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StaffRobert HeinyDepictions of Learning in Literature

Depictions of Learning in Literature


Depictions of Learning in Arts and Literature

Definition of Learning in Arts and Literature:

For eons, artists, clowns (and other entertainers), song writers, story tellers, troubadors, and writers have depicted how people learn. Sometimes they describe learning from the view of the learner. Other times they use a different view.

At the core of their descriptions, they say to what people attend and subsequently use or ignore, such as to what learners see, hear, feel, etc., calculate risks, engage in trials-and-errors, and complete sequences of behavior patterns to solve problems. These constitute generic (or elemental) behavior patterns that behavioral scientists describe as observable ways people learn. Here’s a sample of these depictions.

Artists Depict Learning

(Insert examples here.)

Writers, Humorists, and other Story Tellers Depict Learning

Writers, humorists (comedians, if you prefer), and other story tellers depict how people learn as central to their narrative. They describe behavior patterns that include motivation to learn, trial-and-error learning, one-step learning, and ways to assemble clues into sequences that solve problems, real or imagined.

Learning as Viewed by Learners

I went to the woods because I wished to live deliberately, to front only the esential facts of life, and see if I could not learn what it had to teach, … (Thoreau, H. (1854).

I am too old to learn (Shakespeare. King Lear II.ii.).

I’m a trained hypnotist. Years ago I took a class to learn how to hypnotize people. As a byproduct of this training I learned that people are mindless, irrational, easily manipulated dolts. (I think I paid $500 to learn that.) … The class fundamentally changed the way I look at the world. … I see the world as a massively absurd endeavor, populated by people who struggle every minute to rationalize the silly things they do. … We’re a planet of nearly six billion ninnies living in a civilization that was designed by a few thousand amazingly smart deviants (Adams, 1996, p. 4-9).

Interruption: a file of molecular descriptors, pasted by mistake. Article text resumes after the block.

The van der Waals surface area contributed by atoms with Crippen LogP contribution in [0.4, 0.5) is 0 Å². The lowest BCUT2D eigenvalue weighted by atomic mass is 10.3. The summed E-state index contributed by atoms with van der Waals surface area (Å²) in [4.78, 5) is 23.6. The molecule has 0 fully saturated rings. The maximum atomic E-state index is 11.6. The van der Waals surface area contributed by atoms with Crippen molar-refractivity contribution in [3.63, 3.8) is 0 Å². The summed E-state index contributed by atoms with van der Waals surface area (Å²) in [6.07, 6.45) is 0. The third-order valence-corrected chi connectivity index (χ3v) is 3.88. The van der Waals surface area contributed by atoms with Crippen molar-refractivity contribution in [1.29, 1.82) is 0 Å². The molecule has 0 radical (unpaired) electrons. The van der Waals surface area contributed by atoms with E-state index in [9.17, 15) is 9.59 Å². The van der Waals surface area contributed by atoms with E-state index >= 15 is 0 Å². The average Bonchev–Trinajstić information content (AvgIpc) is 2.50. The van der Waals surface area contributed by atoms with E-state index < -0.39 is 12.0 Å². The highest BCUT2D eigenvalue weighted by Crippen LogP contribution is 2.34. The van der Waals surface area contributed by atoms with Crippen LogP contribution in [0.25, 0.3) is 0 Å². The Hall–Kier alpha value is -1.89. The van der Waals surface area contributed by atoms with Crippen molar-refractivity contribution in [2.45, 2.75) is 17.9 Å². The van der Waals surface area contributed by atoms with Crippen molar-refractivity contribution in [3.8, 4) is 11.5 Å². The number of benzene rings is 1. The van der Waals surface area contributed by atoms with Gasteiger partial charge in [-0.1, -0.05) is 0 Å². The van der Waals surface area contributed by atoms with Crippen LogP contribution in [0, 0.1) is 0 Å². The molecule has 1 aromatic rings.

Learn to Survive or Die

He had failed to learn what those who live must learn – that the instant of deliberation before the trigger is pulled is often the only difference between life and death. (L’Amour, L. 1992, p. 244)

Once more we had met with fear and come out a little stronger, a little more tightly knit (L’Amour, 1979, p. 38).

Attend to Learn

Listen my children and you shall hear
Of the midnight ride of Paul Revere. (Longfellow, H., 1860)

When I was a little bitty boy
Sittin’ on my papa’s knee
I still remember every word my papa said to me
Now boy if you ever meet
A pretty woman walking down the street

You’d better
Stop real still, look both ways
Listen or you’ll get in trouble (Byers, J., 19??)

A school is wherever a man can learn, Mr. Shafter, do not forget that. A man can learn from these mountains and the trees, he can learn by listening, by seeing, and by hearing the talk of other men and thinking about what they say (L’Amour, 1979, p. 26).

Prioritize What to Learn